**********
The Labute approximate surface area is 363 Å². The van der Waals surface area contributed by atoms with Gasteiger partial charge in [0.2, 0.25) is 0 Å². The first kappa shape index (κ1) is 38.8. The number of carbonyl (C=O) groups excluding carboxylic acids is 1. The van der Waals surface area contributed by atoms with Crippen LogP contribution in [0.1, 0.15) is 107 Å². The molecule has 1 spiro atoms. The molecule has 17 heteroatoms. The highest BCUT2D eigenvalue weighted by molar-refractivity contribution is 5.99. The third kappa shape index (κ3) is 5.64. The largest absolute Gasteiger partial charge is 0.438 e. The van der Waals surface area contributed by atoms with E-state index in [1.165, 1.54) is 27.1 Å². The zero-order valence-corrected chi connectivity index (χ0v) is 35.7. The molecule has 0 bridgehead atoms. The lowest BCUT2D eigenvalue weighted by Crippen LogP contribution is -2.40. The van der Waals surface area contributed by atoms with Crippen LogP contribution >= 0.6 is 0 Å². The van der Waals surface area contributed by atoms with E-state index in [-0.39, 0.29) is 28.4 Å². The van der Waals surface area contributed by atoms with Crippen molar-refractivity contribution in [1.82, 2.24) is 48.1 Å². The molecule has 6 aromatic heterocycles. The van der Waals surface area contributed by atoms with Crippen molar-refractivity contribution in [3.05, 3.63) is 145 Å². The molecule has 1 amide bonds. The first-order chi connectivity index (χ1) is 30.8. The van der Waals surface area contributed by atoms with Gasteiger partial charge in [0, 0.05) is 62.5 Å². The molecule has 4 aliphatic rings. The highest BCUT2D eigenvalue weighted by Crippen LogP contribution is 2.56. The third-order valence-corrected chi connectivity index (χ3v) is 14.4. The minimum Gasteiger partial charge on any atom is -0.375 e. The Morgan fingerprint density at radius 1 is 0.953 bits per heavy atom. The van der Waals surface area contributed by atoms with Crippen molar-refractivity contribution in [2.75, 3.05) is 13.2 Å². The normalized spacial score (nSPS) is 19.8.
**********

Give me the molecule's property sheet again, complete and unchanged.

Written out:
The Labute approximate surface area is 363 Å². The van der Waals surface area contributed by atoms with Gasteiger partial charge in [0.2, 0.25) is 0 Å². The first kappa shape index (κ1) is 38.8. The number of carbonyl (C=O) groups excluding carboxylic acids is 1. The van der Waals surface area contributed by atoms with Crippen LogP contribution in [0.1, 0.15) is 107 Å². The molecule has 1 spiro atoms. The molecule has 17 heteroatoms. The highest BCUT2D eigenvalue weighted by molar-refractivity contribution is 5.99. The third kappa shape index (κ3) is 5.64. The largest absolute Gasteiger partial charge is 0.438 e. The van der Waals surface area contributed by atoms with E-state index in [1.165, 1.54) is 27.1 Å². The zero-order valence-corrected chi connectivity index (χ0v) is 35.7. The molecule has 0 bridgehead atoms. The lowest BCUT2D eigenvalue weighted by Crippen LogP contribution is -2.40. The van der Waals surface area contributed by atoms with Crippen LogP contribution >= 0.6 is 0 Å². The van der Waals surface area contributed by atoms with E-state index in [-0.39, 0.29) is 28.4 Å². The van der Waals surface area contributed by atoms with Crippen molar-refractivity contribution in [1.82, 2.24) is 48.1 Å². The molecule has 6 aromatic heterocycles. The van der Waals surface area contributed by atoms with Crippen molar-refractivity contribution in [3.05, 3.63) is 145 Å². The molecule has 1 amide bonds. The first-order chi connectivity index (χ1) is 30.8. The van der Waals surface area contributed by atoms with Gasteiger partial charge in [0, 0.05) is 62.5 Å². The molecule has 4 aliphatic rings. The highest BCUT2D eigenvalue weighted by Crippen LogP contribution is 2.56. The third-order valence-corrected chi connectivity index (χ3v) is 14.4. The minimum Gasteiger partial charge on any atom is -0.375 e. The Morgan fingerprint density at radius 1 is 0.953 bits per heavy atom. The van der Waals surface area contributed by atoms with Crippen molar-refractivity contribution in [2.75, 3.05) is 13.2 Å². The normalized spacial score (nSPS) is 19.8.